Do you have a stack of artwork leaned up against a bedroom wall? Do you have some family pictures collecting dust in a hallway? Or perhaps you have some local art for your office, but it remains tucked away in a closet? Are these pieces in the way or cluttering up an already too-packed closet because you’re not sure how to hang them correctly?
Framed artwork on the walls is a great compliment to beautiful wood floors. So if you’re ready, dust off those frames and grab your hammers because you are about to be armed with everything you need in order to hang art like a pro in your home or office.
Every job requires the proper tool . .
. . so say Steve Martin’s character in the film, Roxanne, and we happen to agree. You definitely need the right tools.
Begin by considering the size, weight, and shape of the pieces you wish to hang. As well, consider the wall material. This will inform you on the types of tools you need. For example, if you have brick or plaster walls, you will have to forgo traditional hammer and nails, and purchase anchors and screws for the project.
No matter the wall material, you will need a tape measure, pencil, hammer, and an assortment of nails—and perhaps wall anchors, screws, and a trusty drill. If you wish to minimize wall punctures, grab some command strips from your local hardware store.
When it comes to hanging, the height of placement is key.
The most important thing to get right is the height of the placement.
As you survey the wall and the amazing museum art print you just had to have, a poster from your summer excursion to Bonaroo, or the landscape painting from a local artist, you want the middle of the piece to be roughly eye level with the person standing in front of it.
At Real Wood Floors, we like the 57-inch rule. The average human eye level is 57 inches, just shy of five feet. So the center of your artwork of framed picture should be 57 inches above the floor.
Typically, Americans hang their pieces too high. When you put your artwork at the proper height, then it will be attractive aesthetically, given it is in closer proximity to other elements of your home or office like furniture and lighting. In addition, folks want have to vault their heads upward to see that rare print you’re proud of.
Let’s say you want to hang a picture of a family vacation to the Chaco Canyon Ruins or the Florida Keys above your living room sofa, you’ll need approximately ten inches above the back of the couch for clearance of your family’s and friends’ heads. The same is true for tables—you want to ensure folks aren’t backing their chairs (or their noggins) into your favorite pic on the wall.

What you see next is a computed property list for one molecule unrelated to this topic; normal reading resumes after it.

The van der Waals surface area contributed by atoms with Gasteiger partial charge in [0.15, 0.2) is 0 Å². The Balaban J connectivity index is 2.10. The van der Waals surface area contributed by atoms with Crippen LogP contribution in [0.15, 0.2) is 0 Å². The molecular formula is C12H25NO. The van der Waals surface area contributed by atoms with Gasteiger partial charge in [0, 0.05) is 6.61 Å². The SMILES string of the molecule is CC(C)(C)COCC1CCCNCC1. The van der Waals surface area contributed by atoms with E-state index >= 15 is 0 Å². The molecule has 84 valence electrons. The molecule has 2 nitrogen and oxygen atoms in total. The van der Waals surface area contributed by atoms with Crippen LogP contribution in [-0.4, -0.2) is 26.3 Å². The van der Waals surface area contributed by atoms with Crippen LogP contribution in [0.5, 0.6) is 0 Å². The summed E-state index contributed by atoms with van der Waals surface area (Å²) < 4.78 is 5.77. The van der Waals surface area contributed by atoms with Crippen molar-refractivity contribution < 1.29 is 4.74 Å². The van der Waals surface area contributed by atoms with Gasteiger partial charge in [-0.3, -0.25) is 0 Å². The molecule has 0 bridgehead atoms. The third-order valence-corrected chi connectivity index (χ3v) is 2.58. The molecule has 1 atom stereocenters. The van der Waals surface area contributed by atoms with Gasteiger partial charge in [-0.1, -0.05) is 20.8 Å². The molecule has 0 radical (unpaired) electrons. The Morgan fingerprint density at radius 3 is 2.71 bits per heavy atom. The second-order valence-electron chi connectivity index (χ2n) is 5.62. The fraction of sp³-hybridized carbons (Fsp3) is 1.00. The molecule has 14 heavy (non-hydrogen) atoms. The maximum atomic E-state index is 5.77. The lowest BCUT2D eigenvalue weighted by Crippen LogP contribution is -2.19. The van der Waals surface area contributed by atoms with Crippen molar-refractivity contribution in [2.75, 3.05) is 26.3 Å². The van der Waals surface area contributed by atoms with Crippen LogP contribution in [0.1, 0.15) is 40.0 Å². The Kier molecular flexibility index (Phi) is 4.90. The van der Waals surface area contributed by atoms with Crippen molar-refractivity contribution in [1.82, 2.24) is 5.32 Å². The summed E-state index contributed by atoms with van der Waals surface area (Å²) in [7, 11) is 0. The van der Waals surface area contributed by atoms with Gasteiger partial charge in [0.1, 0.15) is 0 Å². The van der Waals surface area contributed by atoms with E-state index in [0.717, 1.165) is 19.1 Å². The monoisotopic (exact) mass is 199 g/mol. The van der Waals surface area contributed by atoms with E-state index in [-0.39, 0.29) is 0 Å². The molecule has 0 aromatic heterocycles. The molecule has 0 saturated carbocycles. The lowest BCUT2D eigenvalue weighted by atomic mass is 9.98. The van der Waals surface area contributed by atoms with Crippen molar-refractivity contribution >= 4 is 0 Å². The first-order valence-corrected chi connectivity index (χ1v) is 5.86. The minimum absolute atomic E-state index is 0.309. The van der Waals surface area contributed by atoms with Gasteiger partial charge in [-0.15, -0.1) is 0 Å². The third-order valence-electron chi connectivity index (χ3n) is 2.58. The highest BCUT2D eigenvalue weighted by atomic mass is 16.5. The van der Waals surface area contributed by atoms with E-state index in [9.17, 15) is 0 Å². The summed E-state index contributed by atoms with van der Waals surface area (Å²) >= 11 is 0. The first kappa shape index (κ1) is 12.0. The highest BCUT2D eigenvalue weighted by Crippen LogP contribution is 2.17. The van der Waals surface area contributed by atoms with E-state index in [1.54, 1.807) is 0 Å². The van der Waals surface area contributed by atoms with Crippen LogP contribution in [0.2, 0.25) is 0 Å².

While you’re surveying the perfect spots, make sure not to get too linear. In other words, despite any compulsion you might have for order or straight lines, you want to avoid putting the top of the picture in a straight line from a door or window—simply because of the aesthetic value. It is much more interesting to create a variety of heights, and it’s more like life, we believe. You want your friends or clients to feel at ease amid a subtle and unique display.
Command strips, photographs, and rails for the perfect fit.
To ensure proper placement of your artwork, consider using a command strip or taking photos.
You can do a trial run with a glue-adhesive command strip. Apply the strip to the back of the piece or pieces then place them on the wall. Once you have the command strip and art in the place, you can then remove the command strip and replace it with a nail. You can mount multiple pieces in multiple ways, take photos of each setup, and then compare to see which is best.
When you’ve decided on placement, and if you don’t wish to have a large number of nails in your wall and don’t trust adhesive stripes (we don’t), you can invest in picture shelves or rails. This is a good strategy, too, if you like to rearrange often, which some of us do here at Real Wood Floors.
What about your must-have gallery wall?
Many of us like to have a gallery wall at home.
We’ll be honest. They are difficult but if you rely on your instincts, you’ll be in good shape. Think of your grouping on the gallery wall as one big picture. Start by laying out your framed pictures, paintings, must-haves on your floor.
Though you might be tempted to do so, don’t start with the biggest in the middle. Put it off to the side and build around it. Remember to keep balance in mind from one side to the other. Make sure not to have a picture or ensemble section float up on the wall on its own. Also, try to have a good number of different shapes and sizes. You can use matching frames or clashing. It is up to you.
Once you have the layout as you like it, stand on a chair or stepstool and snap a photo. Rearrange as needed. You can also try the technique mentioned above and use command strips and place your pieces directly on the wall.
If you get stuck, there are lots of online resources for predesigned gallery walls. When you’re finished, sit back and enjoy the scene. If friends or clients join you and sit on the sofa, we know they won’t bang their heads against the art.